It is assumed that the electrical currents are controlled by an electronic control unit (ECU), not shown on FIGS., which provides and stops the electrical currents to the electromagnets 4 and 5 according to requirements for optimal engine performance. The ECU receives signals from sensors which sense engine operating conditions and determines valve timing, duration, and lift by timing the electrical currents. The maximum valve lift is determined by the distance between the electromagnets 4 and 5 and the springs 7.
According to the process of the invention, when an electrical current is provided through the first electromagnet 4 it produces a positive magnetic field which attracts the magnetic disc 6 and pulls it downwards. This causes the valve 1 to open and to remain in its ultimate lower position as long as the positive magnetic field exists. When approaching the electromagnet 4, outer sections of the disc 6 press against the spring 7 which is provided around the electromagnet 4 in order to absorb valve's inertia load. This will also enable smoother and more quiet operation, and prevent collision of the disc 6 and the electromagnet 4. Also, when the electromagnetic polarity changes, the spring 7 will push the valve in the opposite direction.
When the valve 1 is to be closed, the ECU reverses the flow of the current in the first electromagnet 4 which repels the magnetic disc 6 and, simultaneously, provides the electrical current through the second electromagnet 5. The electrical current through the second electromagnet 5 creates positive magnetic field which attracts the magnetic disc 6 and pulls it upwards. This causes the valve to close and to remain in its ultimate upper position as long as this positive magnetic field exists. When the ECU reverses the flow of current through the second electromagnet 5, the magnetic disc 6 is repelled downwards and the process continues as described for upward movement. Also, the spring 7 around the second electromagnet 5 pushes the disc 6 downwards.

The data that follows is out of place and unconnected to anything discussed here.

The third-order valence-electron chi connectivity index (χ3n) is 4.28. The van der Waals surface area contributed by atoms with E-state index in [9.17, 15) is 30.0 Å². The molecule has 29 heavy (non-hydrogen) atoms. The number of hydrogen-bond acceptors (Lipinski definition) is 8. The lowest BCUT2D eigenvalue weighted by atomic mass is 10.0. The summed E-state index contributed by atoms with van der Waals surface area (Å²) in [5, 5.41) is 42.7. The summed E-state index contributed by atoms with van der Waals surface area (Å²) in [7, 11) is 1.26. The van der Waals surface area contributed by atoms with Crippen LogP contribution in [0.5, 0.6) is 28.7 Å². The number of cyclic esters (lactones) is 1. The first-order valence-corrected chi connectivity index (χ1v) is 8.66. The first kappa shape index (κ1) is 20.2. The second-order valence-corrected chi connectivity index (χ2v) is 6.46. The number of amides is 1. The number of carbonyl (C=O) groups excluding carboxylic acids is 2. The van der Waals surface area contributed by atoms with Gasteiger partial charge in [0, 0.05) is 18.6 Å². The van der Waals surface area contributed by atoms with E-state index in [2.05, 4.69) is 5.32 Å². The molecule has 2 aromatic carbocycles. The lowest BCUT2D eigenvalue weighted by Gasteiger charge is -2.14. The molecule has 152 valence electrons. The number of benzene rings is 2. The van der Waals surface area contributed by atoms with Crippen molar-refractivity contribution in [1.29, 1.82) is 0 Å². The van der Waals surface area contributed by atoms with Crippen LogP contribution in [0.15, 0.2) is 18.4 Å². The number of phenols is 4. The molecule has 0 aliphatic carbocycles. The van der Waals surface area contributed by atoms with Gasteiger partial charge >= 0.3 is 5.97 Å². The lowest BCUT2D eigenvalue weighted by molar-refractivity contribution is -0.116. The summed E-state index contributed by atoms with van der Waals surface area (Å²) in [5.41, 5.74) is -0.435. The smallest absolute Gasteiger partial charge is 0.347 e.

It is to be understood that the term "positive magnetic field" in this text refers to such magnetic field which attracts the magnetic disc 6 either towards the first 4 or the second 5 electromagnet. This term is used only to distinguish the magnetic fields which attract the magnetic disc 6 from the magnetic fields which repel the disc 6 in this description.
It is assumed that the valve stem 9 is manufactured of such material(s) which will not produce any magnetic effect when sliding through the first electromagnet 4 either during the existence or absence of the magnetic fields in the electromagnet 4. Since the valve stem 9 has to slide through the middle section of the bottom part of the electromagnetic device, it may be desirable to provide three smaller electromagnets instead of one (the first electromagnet 4) as described for the preferred embodiment. In this case, the valve stem will not slide through the electromagnet 4 but between the electromagnets. Also, the spring 7 will be provided in this case.
In order to protect the valve from collision with engine piston when there is no electrical current present in any of the electromagnets 4 and 5, the wall 3 between the electromagnets can be made of two different materials. The lower section of the wall 3 is made of the material which does not attract the disc 6 and the part of upper section 8 of the wall 3 is made of the material which attracts the disc 6. Therefore, when engine stops or there is no electrical currents, the valve will be pulled upwards and will remain in a substantially closed position which provides a little clearance between its head 10 and the piston head in its TDC.